Trinity College Dublin, Department of Computer Science
Keane, Mark T.; Costello, Fintan. ''Where do "Soccer Moms" Come From? : Cognitive Constraints on Noun-Noun Compounding in English'. - Dublin, Trinity College Dublin, Department of Computer Science, TCD-CS-96-18, 1996, pp5
Computer Science Technical Report TCD-CS-96-18
Every year new noun-noun combinations enter the
English language and become common parlance;
compounds like "notebook computer" and "soccer mom".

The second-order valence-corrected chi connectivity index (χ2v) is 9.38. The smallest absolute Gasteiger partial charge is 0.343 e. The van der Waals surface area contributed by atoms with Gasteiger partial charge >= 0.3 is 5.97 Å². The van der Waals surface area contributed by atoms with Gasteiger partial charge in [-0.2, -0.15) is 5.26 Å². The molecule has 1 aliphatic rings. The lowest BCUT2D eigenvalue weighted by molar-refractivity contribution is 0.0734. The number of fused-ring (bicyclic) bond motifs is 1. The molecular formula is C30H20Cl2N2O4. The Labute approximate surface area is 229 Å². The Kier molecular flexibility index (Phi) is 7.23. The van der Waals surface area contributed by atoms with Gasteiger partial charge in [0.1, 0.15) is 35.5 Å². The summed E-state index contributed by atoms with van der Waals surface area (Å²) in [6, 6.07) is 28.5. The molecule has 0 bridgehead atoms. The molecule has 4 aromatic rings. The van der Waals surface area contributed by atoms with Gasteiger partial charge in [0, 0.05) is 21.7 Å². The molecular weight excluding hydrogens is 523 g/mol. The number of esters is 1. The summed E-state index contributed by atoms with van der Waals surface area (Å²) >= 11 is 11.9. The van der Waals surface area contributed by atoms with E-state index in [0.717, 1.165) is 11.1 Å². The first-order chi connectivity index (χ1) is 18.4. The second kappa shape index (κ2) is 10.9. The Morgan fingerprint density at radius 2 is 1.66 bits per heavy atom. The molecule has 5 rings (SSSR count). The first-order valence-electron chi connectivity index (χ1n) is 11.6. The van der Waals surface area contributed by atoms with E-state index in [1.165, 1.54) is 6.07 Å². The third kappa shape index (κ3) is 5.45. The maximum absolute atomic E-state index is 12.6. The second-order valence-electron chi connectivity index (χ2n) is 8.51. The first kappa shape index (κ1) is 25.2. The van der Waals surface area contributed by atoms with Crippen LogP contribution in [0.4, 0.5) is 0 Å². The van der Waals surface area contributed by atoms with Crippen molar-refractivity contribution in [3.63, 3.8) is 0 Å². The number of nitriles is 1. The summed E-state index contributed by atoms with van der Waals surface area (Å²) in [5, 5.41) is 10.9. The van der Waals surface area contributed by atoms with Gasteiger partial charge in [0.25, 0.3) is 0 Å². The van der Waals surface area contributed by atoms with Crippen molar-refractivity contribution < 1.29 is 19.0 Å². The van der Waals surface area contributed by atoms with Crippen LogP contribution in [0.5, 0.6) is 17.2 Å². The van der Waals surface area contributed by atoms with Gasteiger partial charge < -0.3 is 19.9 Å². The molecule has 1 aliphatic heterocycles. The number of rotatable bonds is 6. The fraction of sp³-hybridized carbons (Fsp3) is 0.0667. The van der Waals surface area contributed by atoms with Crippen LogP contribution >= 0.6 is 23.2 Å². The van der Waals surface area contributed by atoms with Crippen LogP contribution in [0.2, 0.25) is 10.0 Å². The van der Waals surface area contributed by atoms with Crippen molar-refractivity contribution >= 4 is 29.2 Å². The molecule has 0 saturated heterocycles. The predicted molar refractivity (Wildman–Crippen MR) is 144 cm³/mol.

But, why is one pair of words chosen rather than another
pair ? For example,why do we not use "patio-tile
computer" and "sports mother" ? Clearly, many factors
influence the process. We concentrate on the cognitive
factor of informativeness; namely, that a novel
combination should convey its meaning unambiguously.
Costello & Keane (1996) have shown that some classes of
concept promote ambiguity (or polysemy) in novel nounnoun
compounds; artifact and superordinate terms
promote polysemy whereas natural-kind and basic-level
terms do not. Here we show that the topology of these
conceptual classes in a large corpus of familiar
compounds indicates that they constrain the compounds
that appear in a language.
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